By using metaphor we are able to create a bit of distance from the idea of crisis or catastrophe and understand in more nuance what our underlying hope and vision is for the actions we take.
No single story is perfect, nor do all stories move across contexts perfectly. For example, an incredibly common request of artists and storytellers is to “humanize”. Reflecting on this request to “humanize” people prompted discussions on the limits of empathy as a viable and inclusive strategy that addresses structural change. Too often this narrative strategy finds manifestations in policy that hinge on bad/good criminals or the bad/good immigrants. This re-individualizes the issue of climate displacement. Other types of stories that emerged in our discussions include: survival stories that share knowledge and ways of relating that can guide us through climate displacement; uplifting stories that inspire through concrete examples; stories that name bad actors and inspire accountability; and science-fiction stories that allow us to “time-travel” to understand parallel struggles, strategies and radical futures. Rachel Falcone reminded us that this question on the type of story we must tell is not new, the dilemma of whether we focus on the problem, the solution or the struggle to get there pervades storytelling.
An incredibly common request of artists and storytellers is to “humanize”. Reflecting on this request to “humanize” people prompted discussions on the limits of empathy as a viable and inclusive strategy that addresses structural change. Too often this narrative strategy finds manifestations in policy that hinge on bad/good criminals or the bad/good immigrants.
Symbols, images and stories derive their meaning from context. They can be used, reused and remixed. For example, in 2005, the film NEM-NEE was screened for the UN Human Rights Council in Geneva as a way to visually emphasize the hardships of migrants living in Switzerland and advocate for expanded resources and rights. A few years later, the filmmaker learned of a video very similar to NEM-NEE that was being distributed by a “perception management campaign” throughout sub-Saharan Africa as a deterrent for potential migrants. One Swiss newspaper shared the video with the title, “This is how we scare Africans.” 2
Jayeesha Dutta further complicates this myth. Who is using story to ‘create better conditions’? Whose story is being used? And why? In addition to the context of imagery, there is the need for an analysis of questions of power and extraction in our storytelling efforts.
Can they? It seems that storytellers are constantly balancing the questions of scale, impact, practice and truth. As Issy Manley points out in this comic on stories and the climate crisis, the dominant Western story structure generally follows a linear format that ultimately finds resolution. Even the horror of war has been resolved many times in human history. While we may be facing a completely different moment with no exact precedent for resolution, there isn’t anything particularly novel about neverending crisis, as experienced by Indigenous, racialized and poor people. Puck Lo comments,
“It seems like the difference might be scale? Like, we have had Hiroshima, Bhopal, genocides and so much more... but has the entire planet ever experienced multiple crises simultaneously in ways that, while not equal, persist unabated? (Covid + climate change + global rise of fascism?)”
What we know is that confronting the climate crisis in any meaningful way requires urgent action on every front of life, at many scales and potentially in perpetuity. This means that our actions can’t be linear, rely on one protagonist or even project a resolution to the crisis. If stories shape our imaginations on how we respond to this crisis, how can our stories help us imagine new approaches through shifting the form of the story itself? In our circle we frequently discussed the limits of traditional narrative forms - instead looking to crowd-sourced storytelling, non-human “protagonists”, practice-based storytelling, or living documentary. This last term comes from Eli Jacobs-Fantauzzi to describe his filmmaking practice that is aware that it is changing and being changed by the people and the issue it is telling stories about.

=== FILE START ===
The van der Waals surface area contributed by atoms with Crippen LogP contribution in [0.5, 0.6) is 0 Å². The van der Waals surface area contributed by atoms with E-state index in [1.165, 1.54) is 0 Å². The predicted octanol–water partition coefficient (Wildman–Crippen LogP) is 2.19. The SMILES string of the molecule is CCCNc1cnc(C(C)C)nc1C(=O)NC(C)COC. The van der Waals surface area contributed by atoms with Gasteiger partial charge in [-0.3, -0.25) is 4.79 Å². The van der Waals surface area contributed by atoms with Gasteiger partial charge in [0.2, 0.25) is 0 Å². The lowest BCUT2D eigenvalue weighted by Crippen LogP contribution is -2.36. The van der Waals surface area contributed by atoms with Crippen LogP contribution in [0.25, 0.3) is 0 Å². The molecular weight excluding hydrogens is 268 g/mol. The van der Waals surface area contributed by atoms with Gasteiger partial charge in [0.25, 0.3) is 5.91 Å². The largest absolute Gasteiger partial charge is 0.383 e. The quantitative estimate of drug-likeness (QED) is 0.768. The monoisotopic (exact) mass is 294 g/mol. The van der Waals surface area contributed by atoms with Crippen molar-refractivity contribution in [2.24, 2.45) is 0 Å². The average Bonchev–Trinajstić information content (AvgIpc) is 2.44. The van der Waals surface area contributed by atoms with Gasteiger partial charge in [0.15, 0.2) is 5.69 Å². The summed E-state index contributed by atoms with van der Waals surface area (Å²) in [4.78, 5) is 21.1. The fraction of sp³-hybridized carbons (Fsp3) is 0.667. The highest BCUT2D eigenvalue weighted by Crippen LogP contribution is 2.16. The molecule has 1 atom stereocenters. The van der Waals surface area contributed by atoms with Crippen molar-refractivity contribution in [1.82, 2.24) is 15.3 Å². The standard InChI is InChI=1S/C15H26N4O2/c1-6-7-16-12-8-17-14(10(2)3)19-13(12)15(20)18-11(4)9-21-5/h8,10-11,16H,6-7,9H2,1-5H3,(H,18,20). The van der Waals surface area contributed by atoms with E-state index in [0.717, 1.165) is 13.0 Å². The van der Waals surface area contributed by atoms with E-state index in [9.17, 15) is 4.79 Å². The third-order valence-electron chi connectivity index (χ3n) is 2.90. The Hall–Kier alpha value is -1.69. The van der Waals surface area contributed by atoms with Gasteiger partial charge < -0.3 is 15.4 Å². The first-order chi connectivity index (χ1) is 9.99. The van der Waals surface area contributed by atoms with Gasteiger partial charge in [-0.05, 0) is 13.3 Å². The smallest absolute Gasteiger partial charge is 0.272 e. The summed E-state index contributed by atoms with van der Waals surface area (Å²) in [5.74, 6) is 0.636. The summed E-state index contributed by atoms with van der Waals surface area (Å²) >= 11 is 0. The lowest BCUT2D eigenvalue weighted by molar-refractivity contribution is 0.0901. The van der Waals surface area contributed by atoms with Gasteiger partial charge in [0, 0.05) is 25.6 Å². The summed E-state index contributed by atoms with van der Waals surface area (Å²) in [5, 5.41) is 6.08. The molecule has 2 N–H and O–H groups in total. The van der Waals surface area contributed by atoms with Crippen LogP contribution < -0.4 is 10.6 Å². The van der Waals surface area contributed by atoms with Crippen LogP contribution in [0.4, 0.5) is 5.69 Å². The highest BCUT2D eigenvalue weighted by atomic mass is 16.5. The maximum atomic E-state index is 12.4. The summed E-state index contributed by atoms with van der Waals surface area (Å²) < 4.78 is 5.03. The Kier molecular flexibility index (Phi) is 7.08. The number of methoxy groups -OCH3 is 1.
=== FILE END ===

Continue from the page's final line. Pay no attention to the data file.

There are many ways to define an “artist” and the “products” they make. For many in the group, this includes the relational, fleeting and knowledge-based elements generated through a complex process. As Jayeesha Dutta reminded us, artists are often the historians of the future, holding a vision that inspires in spite of despair, while also holding nuanced practice in building trust, community and relationships through the process, creation and expression of art itself. Puck Lo reminded us that artist disciplines (and what we see as artistic outcomes) are frequently defined by the market, prompting us to think outside of conventional understandings of artists and instead more expansively about what role artists might hold. One thing that resonated with many of us is that art is often the by-product of the processes, relationships and collaborations that we engage in. Therefore it is not just what we make, but the methods, skills and experiences of artists that will be crucially important to addressing multi-sector approaches to climate displacement.
One thing that resonated with many of us is that art is often the by-product of the processes, relationships and collaborations that we engage in. Therefore it is not just what we make, but the methods, skills and experiences of artists that will be crucially important to addressing multi-sector approaches to climate displacement.
In reflecting on apocalypse thinking, Puck Lo raised the limitations of stories that rely on a heroic main character who will revert us back to a right or pure way of things. This type of thinking pervades popular narratives around addressing issues at the scale of climate change. One thing we agreed on in the Circle is that neither artists, politicians nor billionaires can address the climate crisis alone. Artists offer unique skills, methods and products that can greatly aid our collective ability to respond to climate displacement. But it will need to be a collective response. Artists can play an important role, but in order to protect this role, we must also protect their ability to explore, play, experiment, witness, note and dream.
1 - Hossein Ayazi and Elsadig Elsheikh,Climate Refugees: The Climate Crisisand Rights Denied, (Berkeley, CA:Othering & Belonging Institute,University of California Berkeley,December 2019), belonging.berkeley.edu/climaterefugees.
2 - Thomas Keenan, Aspirational and Operational Maps of Migration, in When Home Won't Let you Stay: Migration through Contemporary Art (Boston, MA: The Institute of Contemporary Art in association with Yale University Press, New Haven, January 2020)